Passionate and poetically compelling, Nicola Chester’s On Gallows Down is a rich and rewarding must-read for nature-lovers, and for readers who adored H is for Hawk. Charting a life lived in - and through - rural landscapes, Chester writes with a painterly eye. Her descriptions of nature and wildlife are staggeringly evocative - sensory, but never overblown or sentimental. Rather, her style has an elegant, measured beauty as she tells a personal story of protest and resistance, of a profound connection to the earth and nature, to offer a story of hope and connectedness in fractured times. Chester shares her experiences during the days of the Greenham Common protests, her experiences as a new mother rearing her children in the ways and words of nature, and her journey to protesting environmental destruction, a journey she’s still consummately committed to. Birds, especially, play a vital and beautiful role in the book, as they do in the author’s life - their migratory cycles, their movement and influence, her fights to combat the destruction of habitats. Moving, stirring, stuff.
Author Nick Hayes argues that "If ... power is sourced in property, then the fences that divide England are not just symbols of the partition of people, but the very cause of it.” And so off he goes, trespassing through the estates of England, checking out what we are all denied access to and along the way unpicking bigger stitch-ups. This book is not simply a diary of naughty incursions - amongst other things it’s a meticulous deconstruction of the legal history which has led to a situation where owners will often intimidate walkers with arguments that do not stand up in court, or at best are open to interpretation. Hayes begins the book with an amusing account of a celebrated incidence of civil disobedience - the mass trespass of Kinder Scout in the Peak District in 1932 - and from there he unravels decades of frustration. The Book of Trespass is also notably a collection of intriguing and beautiful pen and ink illustrations by the author which unveil and frame these forbidden landscapes as quite mysterious and dream-like. The book is radical and persuasive, and I’m not sure I will ever treat a fence or a private land sign with the same respect again.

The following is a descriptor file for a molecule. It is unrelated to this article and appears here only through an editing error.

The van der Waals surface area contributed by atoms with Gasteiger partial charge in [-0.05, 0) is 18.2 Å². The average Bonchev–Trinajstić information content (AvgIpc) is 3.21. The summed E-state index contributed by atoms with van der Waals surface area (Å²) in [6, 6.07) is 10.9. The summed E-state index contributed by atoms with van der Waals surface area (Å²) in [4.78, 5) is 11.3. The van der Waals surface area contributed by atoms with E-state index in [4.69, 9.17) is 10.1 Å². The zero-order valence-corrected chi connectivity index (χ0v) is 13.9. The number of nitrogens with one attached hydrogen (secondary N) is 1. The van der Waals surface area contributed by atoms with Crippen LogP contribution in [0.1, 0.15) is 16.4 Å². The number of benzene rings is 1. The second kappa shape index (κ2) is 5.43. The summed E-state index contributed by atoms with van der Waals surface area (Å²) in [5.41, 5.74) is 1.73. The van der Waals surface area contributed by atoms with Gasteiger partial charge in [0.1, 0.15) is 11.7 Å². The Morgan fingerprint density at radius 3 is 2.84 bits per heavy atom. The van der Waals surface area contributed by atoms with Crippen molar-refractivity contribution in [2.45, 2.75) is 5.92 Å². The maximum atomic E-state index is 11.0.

In Wilding, Isabella Tree tells the story of the 'Knepp experiment', a pioneering rewilding project in West Sussex, using free-roaming grazing animals to create new habitats for wildlife. Part gripping memoir, part fascinating account of the ecology of our countryside, Wilding is, above all, an inspiring story of hope. Forced to accept that intensive farming on the heavy clay of their land at Knepp was economically unsustainable, Isabella Tree and her husband Charlie Burrell made a spectacular leap of faith: they decided to step back and let nature take over. Thanks to the introduction of free-roaming cattle, ponies, pigs and deer - proxies of the large animals that once roamed Britain - the 3,500 acre project has seen extraordinary increases in wildlife numbers and diversity in little over a decade. Extremely rare species, including turtle doves, nightingales, peregrine falcons, lesser spotted woodpeckers and purple emperor butterflies, are now breeding at Knepp, and populations of other species are rocketing. The Burrells' degraded agricultural land has become a functioning ecosystem again, heaving with life - all by itself. Personal and inspirational, Wilding is an astonishing account of the beauty and strength of nature, when it is given as much freedom as possible.